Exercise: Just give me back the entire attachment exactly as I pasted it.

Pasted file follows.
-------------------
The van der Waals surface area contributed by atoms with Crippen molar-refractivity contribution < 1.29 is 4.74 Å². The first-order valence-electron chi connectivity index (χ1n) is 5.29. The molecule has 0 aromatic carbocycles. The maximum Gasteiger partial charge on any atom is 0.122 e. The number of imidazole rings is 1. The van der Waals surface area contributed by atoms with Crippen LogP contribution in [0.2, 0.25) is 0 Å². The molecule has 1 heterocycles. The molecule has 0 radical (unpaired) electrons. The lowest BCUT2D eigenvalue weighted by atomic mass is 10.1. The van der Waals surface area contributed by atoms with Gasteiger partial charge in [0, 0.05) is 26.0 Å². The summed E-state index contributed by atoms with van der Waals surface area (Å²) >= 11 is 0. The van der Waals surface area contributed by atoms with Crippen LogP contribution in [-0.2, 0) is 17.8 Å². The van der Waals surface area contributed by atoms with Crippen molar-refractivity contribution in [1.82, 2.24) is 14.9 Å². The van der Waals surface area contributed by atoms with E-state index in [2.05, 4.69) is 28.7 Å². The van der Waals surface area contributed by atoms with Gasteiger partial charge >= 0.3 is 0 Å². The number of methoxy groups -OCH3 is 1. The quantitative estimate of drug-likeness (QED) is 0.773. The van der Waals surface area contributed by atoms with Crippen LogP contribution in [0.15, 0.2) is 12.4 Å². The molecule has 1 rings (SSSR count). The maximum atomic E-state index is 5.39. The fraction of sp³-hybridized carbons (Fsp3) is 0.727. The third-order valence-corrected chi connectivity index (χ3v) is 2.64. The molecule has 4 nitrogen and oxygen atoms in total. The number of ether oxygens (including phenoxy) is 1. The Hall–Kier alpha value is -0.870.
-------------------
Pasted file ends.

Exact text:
The van der Waals surface area contributed by atoms with Crippen molar-refractivity contribution < 1.29 is 4.74 Å². The first-order valence-electron chi connectivity index (χ1n) is 5.29. The molecule has 0 aromatic carbocycles. The maximum Gasteiger partial charge on any atom is 0.122 e. The number of imidazole rings is 1. The van der Waals surface area contributed by atoms with Crippen LogP contribution in [0.2, 0.25) is 0 Å². The molecule has 1 heterocycles. The molecule has 0 radical (unpaired) electrons. The lowest BCUT2D eigenvalue weighted by atomic mass is 10.1. The van der Waals surface area contributed by atoms with Gasteiger partial charge in [0, 0.05) is 26.0 Å². The summed E-state index contributed by atoms with van der Waals surface area (Å²) >= 11 is 0. The van der Waals surface area contributed by atoms with Crippen LogP contribution in [-0.2, 0) is 17.8 Å². The van der Waals surface area contributed by atoms with Crippen molar-refractivity contribution in [1.82, 2.24) is 14.9 Å². The van der Waals surface area contributed by atoms with E-state index in [2.05, 4.69) is 28.7 Å². The van der Waals surface area contributed by atoms with Gasteiger partial charge >= 0.3 is 0 Å². The number of methoxy groups -OCH3 is 1. The quantitative estimate of drug-likeness (QED) is 0.773. The van der Waals surface area contributed by atoms with Crippen LogP contribution in [0.15, 0.2) is 12.4 Å². The molecule has 1 rings (SSSR count). The maximum atomic E-state index is 5.39. The fraction of sp³-hybridized carbons (Fsp3) is 0.727. The third-order valence-corrected chi connectivity index (χ3v) is 2.64. The molecule has 4 nitrogen and oxygen atoms in total. The number of ether oxygens (including phenoxy) is 1. The Hall–Kier alpha value is -0.870.